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The tech PR market has come a long way in the last few years, but 2017 will be an incredible year. Opportunities abound for tech PR professionals both agencies and in house.
These predictions started life as amalgamation of conversations with clients, prospects, industry influencers, competitors and professional bodies. I’ve then simply asked myself and the CCgroup team – how might these things manifest themselves in 2017?
Here’s the result.
1. PR professionals take charge of customer insight
B2B tech brands do not know enough about their customers and prospects. The net result is that the marketing and sales programmes and messages they put out don’t resonate with audiences as much as they should. In the consumer world, brands invest millions of pounds a year on customer insight. But it’s not about the money, it’s the seeming lack of ambition amongst B2B tech firms to do more than just ‘optimise’ campaigns. B2B tech brands seem ‘content’ with category level insight from industry analysts that’s available to all their competitors.
In 2017, things will change. B2B tech sales and marketing leaders are beginning to know what they don’t know. Due to recent advances in business psychology and data collection, and the gradual emergence of planners who can turn this data into insight, tech PR professionals can play a leading role in the collation and application of customer insight. I wrote about it for Gorkana late in 2016.
Early in 2016, we started Aperture – a specialist consultancy employing psychology, data and technology to derive customer insights in the B2B market. And if we, a tech PR agency, can do it then others with greater resources than ours can too. It’s a critical step on a journey that will evolve dramatically in 2017.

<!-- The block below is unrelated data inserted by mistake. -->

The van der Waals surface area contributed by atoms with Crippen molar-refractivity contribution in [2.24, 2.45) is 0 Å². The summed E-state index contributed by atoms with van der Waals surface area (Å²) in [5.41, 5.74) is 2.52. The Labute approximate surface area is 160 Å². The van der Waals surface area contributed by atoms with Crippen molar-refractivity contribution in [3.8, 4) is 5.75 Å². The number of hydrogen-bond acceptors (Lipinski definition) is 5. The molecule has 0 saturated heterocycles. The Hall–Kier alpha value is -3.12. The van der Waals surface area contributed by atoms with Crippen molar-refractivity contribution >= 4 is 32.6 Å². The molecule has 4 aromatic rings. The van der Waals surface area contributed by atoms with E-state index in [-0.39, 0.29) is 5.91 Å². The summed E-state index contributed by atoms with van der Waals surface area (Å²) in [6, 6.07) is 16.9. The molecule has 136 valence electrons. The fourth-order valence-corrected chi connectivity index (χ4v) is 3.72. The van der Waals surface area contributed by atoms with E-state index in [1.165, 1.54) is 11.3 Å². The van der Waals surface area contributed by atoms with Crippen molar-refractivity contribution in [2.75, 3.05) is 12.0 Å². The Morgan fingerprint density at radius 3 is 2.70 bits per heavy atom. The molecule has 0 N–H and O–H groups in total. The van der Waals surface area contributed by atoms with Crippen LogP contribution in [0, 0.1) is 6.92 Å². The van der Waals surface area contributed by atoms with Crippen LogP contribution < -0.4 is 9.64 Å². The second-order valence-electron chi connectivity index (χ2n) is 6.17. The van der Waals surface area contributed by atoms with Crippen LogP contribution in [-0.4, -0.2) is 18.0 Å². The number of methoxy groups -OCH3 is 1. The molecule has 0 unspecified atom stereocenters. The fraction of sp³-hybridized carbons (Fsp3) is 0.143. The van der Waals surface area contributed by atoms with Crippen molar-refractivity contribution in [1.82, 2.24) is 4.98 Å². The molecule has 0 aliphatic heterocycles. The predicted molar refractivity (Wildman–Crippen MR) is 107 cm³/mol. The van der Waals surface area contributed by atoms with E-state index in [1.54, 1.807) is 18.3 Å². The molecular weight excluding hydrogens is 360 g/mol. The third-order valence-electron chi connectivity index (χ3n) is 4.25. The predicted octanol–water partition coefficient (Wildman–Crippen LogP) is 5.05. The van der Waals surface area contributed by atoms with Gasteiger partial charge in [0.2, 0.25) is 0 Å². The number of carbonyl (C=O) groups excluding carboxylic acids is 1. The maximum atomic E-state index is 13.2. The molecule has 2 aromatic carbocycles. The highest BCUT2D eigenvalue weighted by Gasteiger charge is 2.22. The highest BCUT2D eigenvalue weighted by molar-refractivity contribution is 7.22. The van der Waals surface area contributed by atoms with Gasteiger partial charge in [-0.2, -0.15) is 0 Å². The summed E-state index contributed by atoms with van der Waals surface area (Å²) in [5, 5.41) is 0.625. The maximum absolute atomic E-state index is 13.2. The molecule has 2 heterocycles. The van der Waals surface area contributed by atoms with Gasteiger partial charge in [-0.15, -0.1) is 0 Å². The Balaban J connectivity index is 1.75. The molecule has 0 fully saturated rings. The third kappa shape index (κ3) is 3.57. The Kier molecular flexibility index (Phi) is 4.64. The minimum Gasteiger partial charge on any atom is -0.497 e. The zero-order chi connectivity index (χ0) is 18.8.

2. Tech PR leads on PR automation
I don’t think it has ever been more difficult to hire good tech PR people. So why do they end up spending so much time on low value tasks – the type that could be automated? Take some big data, integrate machine learning and add a dash of AI and you have an incredible opportunity for the whole PR industry. But it’s likely that tech PR folks that are more familiar and comfortable with technology will lead the way – and make the requisite mistakes - for the whole industry.
What does it mean in practice? Well, ‘goodbye’ to the dull but necessary tasks of daily PR, the challenge of hiring huge numbers of talented tech PR people and the wastage on admin and reporting. ‘Hello’ to strategy training earlier in careers, scaling brilliant people across tasks and, the main aim, more time spent doing ‘PR’.
CCgroup is making a big bet on the automation of PR in 2017, starting with a thorough examination of the possibilities and the tasks that waste time and deliver little value. It’s going to be a long, hard, expensive road. But the potential is really quite amazing.
3. We all love media relations, again
Over the past few years, media relations has become a ‘dirty word’ in PR circles. We’re meeting a worrying number of junior to mid-level job candidates who don’t seem to value media relations, or make much of their influencer contacts. And these are PR people.